ADDENDUM: If interested in signing up for any of the sites, here are links to some where I have shopped *and* enjoyed a positive experience. Another interesting facet of the flash sale business model are the varying rewards offered for those referring customers, most offer merchandise credits of anywhere from $10 to $25 if someone uses your invitation link and also purchases something.

2 Comments

Filed under Collaborations, preppy, Sales & Savings

“Are You a Jackie or a Marilyn?” & Bestselling Author Pamela Keogh

Hello-Hello, and Happy Friday. This seemed like a long week, was it that way for anyone else?

We have a special treat today, a visit with bestselling author Pamela Keogh, most recently noted for writing this outstanding book.

Gotham Books

Are You A Jackie or A Marilyn? Timeless Lessons On Love, Power and Style is simply wonderful, far deeper than one may initially think.  Some Princess readers are already familiar with Ms. Keogh for many of her previous works, including Audrey Style and Jackie Style.

Audrey Style @ amazonJackie Style at Amazon

The author was kind enough to fit us into her busy schedule for an interview, so we move back to her latest work with a snippet from the publisher’s description of the new book:

“Any woman who has aspired to Marilyn’s sultry allure or Jackie’s unstoppable elegance (or who wants to balance sexy and serious) will love these entertaining lessons on channeling your inner Jackie or Marilyn in any situation, from throwing a dinner party to penning a love note.”

The volume begins with a quiz (more on this shortly) and then moves into more detailed looks at everything from how the two cultural icons approached fashion and personal style, to interpersonal relationships.  The book isn’t limited to comparing and contrasting the two women, there are also surprising tidbits, e.g., we had nary a clue that Jackie Kennedy Onassis donated money to help fund the Ms. magazine launch in the early 1970s, or that Marilyn Monroe was a big fan of the hand-written note.

Ms. Keogh is more than well-suited for the task, as she is herself attended Vassar like the former First Lady.  In addition to chatting about the book, we asked the author how she felt the two women would handle today’s electronic and technological intrusions into every facet of one’s life.

“Jackie would have loved Facebook for the JFK Library, and would have used it to keep in touch while also keeping everyone at bay. And she would have shopped, absolutely, at sites like Net-a-Porter, Gilt, Chanel. But her email address would be like the nuclear code, probably three people would have had her email address.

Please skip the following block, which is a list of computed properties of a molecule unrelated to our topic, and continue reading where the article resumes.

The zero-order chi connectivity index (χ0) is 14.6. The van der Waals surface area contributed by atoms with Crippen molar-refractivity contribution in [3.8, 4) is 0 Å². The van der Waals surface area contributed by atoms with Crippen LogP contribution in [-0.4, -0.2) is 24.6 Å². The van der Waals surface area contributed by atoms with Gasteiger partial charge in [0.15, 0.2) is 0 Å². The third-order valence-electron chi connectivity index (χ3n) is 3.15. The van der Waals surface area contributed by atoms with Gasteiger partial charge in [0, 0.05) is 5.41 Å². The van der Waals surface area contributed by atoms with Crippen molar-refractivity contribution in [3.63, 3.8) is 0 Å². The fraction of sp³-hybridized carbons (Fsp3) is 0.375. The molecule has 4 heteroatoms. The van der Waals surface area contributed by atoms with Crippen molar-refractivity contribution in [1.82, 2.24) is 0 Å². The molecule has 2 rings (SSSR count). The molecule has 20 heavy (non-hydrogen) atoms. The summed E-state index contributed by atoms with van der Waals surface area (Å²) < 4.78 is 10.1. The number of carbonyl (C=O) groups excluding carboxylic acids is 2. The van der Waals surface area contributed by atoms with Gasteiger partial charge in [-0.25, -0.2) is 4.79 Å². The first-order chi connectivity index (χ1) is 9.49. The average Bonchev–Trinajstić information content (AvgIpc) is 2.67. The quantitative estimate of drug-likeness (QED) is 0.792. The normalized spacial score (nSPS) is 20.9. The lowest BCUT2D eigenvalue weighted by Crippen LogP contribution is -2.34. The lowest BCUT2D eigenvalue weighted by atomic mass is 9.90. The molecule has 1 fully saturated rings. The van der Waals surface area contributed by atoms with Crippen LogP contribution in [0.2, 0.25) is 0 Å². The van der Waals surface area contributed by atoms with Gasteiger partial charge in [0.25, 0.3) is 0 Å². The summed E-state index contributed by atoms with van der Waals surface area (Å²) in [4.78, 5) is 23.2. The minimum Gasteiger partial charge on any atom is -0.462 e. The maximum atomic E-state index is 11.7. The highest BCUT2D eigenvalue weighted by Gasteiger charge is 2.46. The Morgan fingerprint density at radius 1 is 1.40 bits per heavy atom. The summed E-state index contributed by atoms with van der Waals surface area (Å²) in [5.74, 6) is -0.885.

“They both had somewhat addictive personalities, Marilyn would lose a lot of stuff, probably leave her phone in the back of a cab. She would use Facebook to stay in touch with her fans, she had an obsessive need for publicity, Facebook would have been perfect for that.”

The two women are transcendent in stature and continue to influence today’s culture; we asked Ms. Keogh how she thought they would fit into a society obsessed with celebrities. (The talented author’s response even referenced one of our original Anti-Preps!)

“Their attractiveness came from their accomplishments.  They were both very dignified women, they would *not* have done reality shows. Neither one of them would have done endorsements of things, unless maybe Marilyn Monroe was asking people to donate to something like the ASPCA.

They both also had mystique and you don’t have mystique when you’re followed around by TV cameras. [Marilyn] wasn’t like Kim Kardashian.”

One of the nicest things about the book has to be the exquisite illustrations by Meg Hess.

If the style looks familiar, it may be because Ms. Hess has also done covers for all of Candace Bushnell’s books, among other commissions.

We also spoke of designers the women might favor should they still be with us today. Ms. Keogh believes Jackie Kennedy Onassis would still be sporting Oscar de la Renta, perhaps Ralph Rucci, others creating classic, good-looking fashions.  She thinks Marilyn Monroe would be wearing Alexander McQueen were she twenty years old today, but in reality, probably more dignified labels like Valentino.  As with other assertions made during our conversation, her observations in this arena were spot-on.

The conversation on fashion delved into the issue of sizing and how we perceive ourselves relevant to that topic:

“American women get so obsessed with a number on a scale. A number is a number, it doesn’t give you beauty, or humor, or grace.”